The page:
Despite making a wrong turn in the final mile, Marcel Hug of Switzerland won the men's wheelchair race at the pandemic-delayed Boston Marathon on Monday, finishing the slightly detoured course in 1 hour, 8 minutes, 11 seconds — just seven seconds off his record pace.
Hug, who has raced Boston eight times and has five victories here, cost himself a $50,000 course record bonus when he missed the second-to-last turn, following the lead vehicle instead of turning from Commonwealth Avenue onto Hereford Street.
Manuela Schär, also from Switzerland, won the women's wheelchair race in 1:35:20.
With fall foliage replacing the spring daffodils and more masks than mylar blankets, the 125th Boston Marathon at last left Hopkinton for its long-awaited long run to Copley Square.
A rolling start and shrunken field allowed for social distancing on the course, as organizers tried to manage amid a changing COVID-19 pandemic that forced them to cancel the race last year for the first time since the event began in 1897.
A light rain greeted participants at the Hopkinton Green, where about 30 uniformed members of the Massachusetts National Guard left at 6 a.m. The men's and women's wheelchair racers — some of whom completed the 26.2-mile distance in Chicago a day earlier — left shortly after 8 a.m., followed by the men's and women's professional fields.
"We took things for granted before COVID-19. It's great to get back to the community and it puts things in perspective," said National Guard Capt. Greg Davis, 39, who was walking with the military group for the fourth time. "This is a historic race, but today is a historic day."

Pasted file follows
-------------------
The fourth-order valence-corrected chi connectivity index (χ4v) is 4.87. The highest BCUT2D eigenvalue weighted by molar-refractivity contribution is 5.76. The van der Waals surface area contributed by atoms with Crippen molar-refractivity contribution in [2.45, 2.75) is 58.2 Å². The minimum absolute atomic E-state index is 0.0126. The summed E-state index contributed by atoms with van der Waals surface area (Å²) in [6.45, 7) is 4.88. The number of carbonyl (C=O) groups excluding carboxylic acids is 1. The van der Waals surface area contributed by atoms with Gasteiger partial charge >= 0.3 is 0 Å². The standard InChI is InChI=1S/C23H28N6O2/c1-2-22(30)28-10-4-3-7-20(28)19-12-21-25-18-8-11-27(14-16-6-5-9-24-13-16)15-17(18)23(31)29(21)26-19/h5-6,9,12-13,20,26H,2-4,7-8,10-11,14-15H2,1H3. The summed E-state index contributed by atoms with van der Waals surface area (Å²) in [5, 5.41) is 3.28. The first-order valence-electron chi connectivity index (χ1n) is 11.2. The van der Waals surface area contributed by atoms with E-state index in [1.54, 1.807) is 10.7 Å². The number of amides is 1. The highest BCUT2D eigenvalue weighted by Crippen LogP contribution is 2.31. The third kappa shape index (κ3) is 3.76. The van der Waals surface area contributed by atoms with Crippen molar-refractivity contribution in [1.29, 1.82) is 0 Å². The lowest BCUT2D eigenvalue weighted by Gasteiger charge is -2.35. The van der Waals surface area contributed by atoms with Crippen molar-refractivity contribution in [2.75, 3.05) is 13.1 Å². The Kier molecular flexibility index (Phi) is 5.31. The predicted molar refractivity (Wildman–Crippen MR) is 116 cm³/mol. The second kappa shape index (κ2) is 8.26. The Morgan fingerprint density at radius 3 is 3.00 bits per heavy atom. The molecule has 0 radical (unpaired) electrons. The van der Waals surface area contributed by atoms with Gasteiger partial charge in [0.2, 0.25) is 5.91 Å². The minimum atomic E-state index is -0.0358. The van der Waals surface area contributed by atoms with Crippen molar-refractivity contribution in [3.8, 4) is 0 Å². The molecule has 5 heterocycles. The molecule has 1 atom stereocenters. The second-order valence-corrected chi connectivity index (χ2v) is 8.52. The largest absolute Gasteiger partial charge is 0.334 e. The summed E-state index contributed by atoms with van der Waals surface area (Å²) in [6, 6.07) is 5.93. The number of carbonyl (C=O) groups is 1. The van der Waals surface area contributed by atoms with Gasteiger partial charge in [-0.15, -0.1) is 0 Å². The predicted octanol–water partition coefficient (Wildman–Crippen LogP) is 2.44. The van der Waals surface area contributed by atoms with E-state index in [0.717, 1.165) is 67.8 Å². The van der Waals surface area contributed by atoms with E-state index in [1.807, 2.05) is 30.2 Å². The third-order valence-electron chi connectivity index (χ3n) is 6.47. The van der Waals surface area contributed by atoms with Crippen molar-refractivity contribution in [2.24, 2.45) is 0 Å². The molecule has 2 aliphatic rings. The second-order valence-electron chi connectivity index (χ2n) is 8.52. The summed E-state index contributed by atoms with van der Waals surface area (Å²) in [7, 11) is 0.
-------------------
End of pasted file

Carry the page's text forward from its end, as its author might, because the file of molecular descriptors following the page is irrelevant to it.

Held annually since a group of Bostonians returned from the 1896 Athens Olympics and decided to stage a marathon of their own, the race has occurred during World Wars and even the 1918 Spanish flu pandemic. But it was first postponed, then canceled last year, then postponed from the spring in 2021.
It's the first time the event hasn't been held in April as part of the Patriots' Day holiday that commemorates the start of the Revolutionary War. To recognize Indigenous Peoples Day, race organizers honored 1936 and 1939 winner Ellison "Tarzan" Brown and three-time runner-up Patti Catalando Dillon, a member of the Mi'kmaq tribe.
To manage the spread of the coronavirus, runners had to show proof that they're vaccinated or test negative for COVID-19. Organizers also re-engineered the start so runners in the recreational field of more than 18,000 weren't waiting around in crowded corrals for their wave to begin; instead, once they get off the bus in Hopkinton they can go.
Police were visible all along the course as authorities vowed to remain vigilant eight years after the bombings that killed three spectators and maimed hundreds of others on Boylston Street near the Back Bay finish line.
But the crowds lining the course as it wends through eight cities and towns were expected to be smaller. Wellesley College students have been told not to kiss the runners as they pass the school's iconic "scream tunnel" near the halfway mark.
Additional reporting by the Associated Press.